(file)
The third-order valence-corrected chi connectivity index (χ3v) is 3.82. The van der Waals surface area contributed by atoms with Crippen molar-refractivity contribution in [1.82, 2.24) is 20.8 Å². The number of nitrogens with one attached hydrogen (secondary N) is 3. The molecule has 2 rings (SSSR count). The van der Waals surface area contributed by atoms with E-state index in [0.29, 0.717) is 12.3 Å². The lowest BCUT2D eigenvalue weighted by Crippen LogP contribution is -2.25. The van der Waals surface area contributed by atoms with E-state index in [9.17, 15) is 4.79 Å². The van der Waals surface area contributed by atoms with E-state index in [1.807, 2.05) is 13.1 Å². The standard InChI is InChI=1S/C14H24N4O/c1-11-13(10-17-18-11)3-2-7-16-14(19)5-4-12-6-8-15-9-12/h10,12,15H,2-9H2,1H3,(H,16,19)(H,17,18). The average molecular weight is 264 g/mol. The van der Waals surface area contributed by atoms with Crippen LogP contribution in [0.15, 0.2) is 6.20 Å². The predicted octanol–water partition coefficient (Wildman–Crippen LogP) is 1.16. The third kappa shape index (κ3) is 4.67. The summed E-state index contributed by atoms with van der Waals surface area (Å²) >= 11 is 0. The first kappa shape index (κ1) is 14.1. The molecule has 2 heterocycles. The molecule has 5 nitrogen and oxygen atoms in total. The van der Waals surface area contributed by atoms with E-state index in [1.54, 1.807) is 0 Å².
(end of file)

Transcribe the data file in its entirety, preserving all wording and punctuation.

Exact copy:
The third-order valence-corrected chi connectivity index (χ3v) is 3.82. The van der Waals surface area contributed by atoms with Crippen molar-refractivity contribution in [1.82, 2.24) is 20.8 Å². The number of nitrogens with one attached hydrogen (secondary N) is 3. The molecule has 2 rings (SSSR count). The van der Waals surface area contributed by atoms with E-state index in [0.29, 0.717) is 12.3 Å². The lowest BCUT2D eigenvalue weighted by Crippen LogP contribution is -2.25. The van der Waals surface area contributed by atoms with E-state index in [9.17, 15) is 4.79 Å². The van der Waals surface area contributed by atoms with E-state index in [1.807, 2.05) is 13.1 Å². The standard InChI is InChI=1S/C14H24N4O/c1-11-13(10-17-18-11)3-2-7-16-14(19)5-4-12-6-8-15-9-12/h10,12,15H,2-9H2,1H3,(H,16,19)(H,17,18). The average molecular weight is 264 g/mol. The van der Waals surface area contributed by atoms with Crippen LogP contribution in [0.15, 0.2) is 6.20 Å². The predicted octanol–water partition coefficient (Wildman–Crippen LogP) is 1.16. The third kappa shape index (κ3) is 4.67. The summed E-state index contributed by atoms with van der Waals surface area (Å²) >= 11 is 0. The first kappa shape index (κ1) is 14.1. The molecule has 2 heterocycles. The molecule has 5 nitrogen and oxygen atoms in total. The van der Waals surface area contributed by atoms with E-state index in [1.54, 1.807) is 0 Å².